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  5. "Tha an t-Eilean Sgitheanach …

"Tha an t-Eilean Sgitheanach gu math spòrsail."

Translation:The Isle of Skye is really fun.

January 10, 2020



In Gaelic, dyed in the wool Sgitheanaich refer to the most beautiful island in the world as 'An t-Eilean' and our ancestors who emigrated to PEI(Prince Edward Island) also referred to their new, and very different homeland, as,'An t-Eilean'.


Yes, that's what it's generally called, or just Skye, if that's your question. Similarly (Isle of) Mull, (Isle of Islay), (Isle of Lewis), (Isle of) Arran and others - though these other ones don't seem to require to use Eilean in Gaelic, the way Skye does. I think it's probably because of the way the name is constructed - Sgitheanach is an adjective, supposedly signifying "winged", whereas the others are nouns. I'm inferring. Or maybe you're speculating as to whether it's fun?? :) I suspect that depends on what activities a person would consider fun. I love the place, personally. Wish I was nearer.


Just going say ... Skye's not that much fun :P


If you like good whisky, it is...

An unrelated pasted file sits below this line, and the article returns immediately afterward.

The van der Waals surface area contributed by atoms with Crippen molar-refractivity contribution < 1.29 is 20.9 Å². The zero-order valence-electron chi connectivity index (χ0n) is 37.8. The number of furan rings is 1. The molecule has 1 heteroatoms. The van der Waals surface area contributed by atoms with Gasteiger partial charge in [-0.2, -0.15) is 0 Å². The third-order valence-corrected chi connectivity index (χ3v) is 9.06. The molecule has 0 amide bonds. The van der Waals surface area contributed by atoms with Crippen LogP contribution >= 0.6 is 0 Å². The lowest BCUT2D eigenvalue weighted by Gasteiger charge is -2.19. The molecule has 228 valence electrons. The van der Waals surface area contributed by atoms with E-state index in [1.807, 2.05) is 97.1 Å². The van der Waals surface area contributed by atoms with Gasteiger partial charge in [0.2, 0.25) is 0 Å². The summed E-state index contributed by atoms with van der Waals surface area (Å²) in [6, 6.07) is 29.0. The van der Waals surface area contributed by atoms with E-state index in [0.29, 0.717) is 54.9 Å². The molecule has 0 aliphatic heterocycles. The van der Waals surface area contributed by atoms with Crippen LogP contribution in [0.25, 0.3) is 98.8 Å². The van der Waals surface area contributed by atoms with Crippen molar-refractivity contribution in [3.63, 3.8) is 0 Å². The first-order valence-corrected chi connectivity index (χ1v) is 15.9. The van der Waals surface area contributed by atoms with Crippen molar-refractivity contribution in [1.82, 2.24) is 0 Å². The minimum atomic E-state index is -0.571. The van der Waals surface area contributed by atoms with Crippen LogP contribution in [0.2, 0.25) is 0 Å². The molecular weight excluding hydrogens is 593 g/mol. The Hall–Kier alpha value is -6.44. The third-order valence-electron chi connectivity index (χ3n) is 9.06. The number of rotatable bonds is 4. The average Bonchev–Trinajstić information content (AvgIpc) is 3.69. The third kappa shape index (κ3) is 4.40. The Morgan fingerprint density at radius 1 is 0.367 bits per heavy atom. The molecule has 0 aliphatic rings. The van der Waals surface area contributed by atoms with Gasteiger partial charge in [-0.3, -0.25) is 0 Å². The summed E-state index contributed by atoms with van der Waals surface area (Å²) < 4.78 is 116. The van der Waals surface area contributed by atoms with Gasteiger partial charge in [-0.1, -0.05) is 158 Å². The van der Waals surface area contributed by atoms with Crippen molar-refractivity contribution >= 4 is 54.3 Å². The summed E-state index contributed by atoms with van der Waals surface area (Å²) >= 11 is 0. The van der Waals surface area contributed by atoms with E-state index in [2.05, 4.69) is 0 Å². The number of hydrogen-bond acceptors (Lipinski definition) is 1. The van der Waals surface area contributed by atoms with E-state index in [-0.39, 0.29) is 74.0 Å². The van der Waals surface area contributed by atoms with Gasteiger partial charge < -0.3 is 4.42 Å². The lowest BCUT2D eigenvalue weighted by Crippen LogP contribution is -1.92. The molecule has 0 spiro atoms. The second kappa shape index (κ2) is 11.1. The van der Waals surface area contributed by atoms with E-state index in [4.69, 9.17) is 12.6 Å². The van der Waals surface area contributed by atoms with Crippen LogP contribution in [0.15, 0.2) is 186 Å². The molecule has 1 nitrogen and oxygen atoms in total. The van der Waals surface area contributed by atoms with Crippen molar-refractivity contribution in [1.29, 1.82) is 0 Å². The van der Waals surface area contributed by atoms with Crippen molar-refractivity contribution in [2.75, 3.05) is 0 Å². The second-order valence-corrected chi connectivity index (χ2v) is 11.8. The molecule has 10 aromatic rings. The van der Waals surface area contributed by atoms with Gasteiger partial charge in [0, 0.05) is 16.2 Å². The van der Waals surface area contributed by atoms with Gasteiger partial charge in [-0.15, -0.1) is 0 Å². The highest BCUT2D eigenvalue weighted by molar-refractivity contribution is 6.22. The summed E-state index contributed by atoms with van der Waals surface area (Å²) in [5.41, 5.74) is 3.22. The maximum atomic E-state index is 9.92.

I think " ... is good fun ..." should be accepted as a better rendering of the sentence in English, and because "gu math" can be translated as "good" according to Duolingo's own definitions. Cost me a bl**dy heart too! I can't afford to keep losing them


I translated this as "... good ..." - and I double checked the translation before I pressed ENTER. But this was rejected and I was informed that "gu math" means "quite". "Quite" is not listed by Duolingo as one of the meanings of that phrase, however. I'm prepared to accept that "gu math" can mean different things according to context, but if you want a particular context to be shown, give us a clue. Another bl**dy heart lost. Anyone know what the Gaelic for "Grrr" is?

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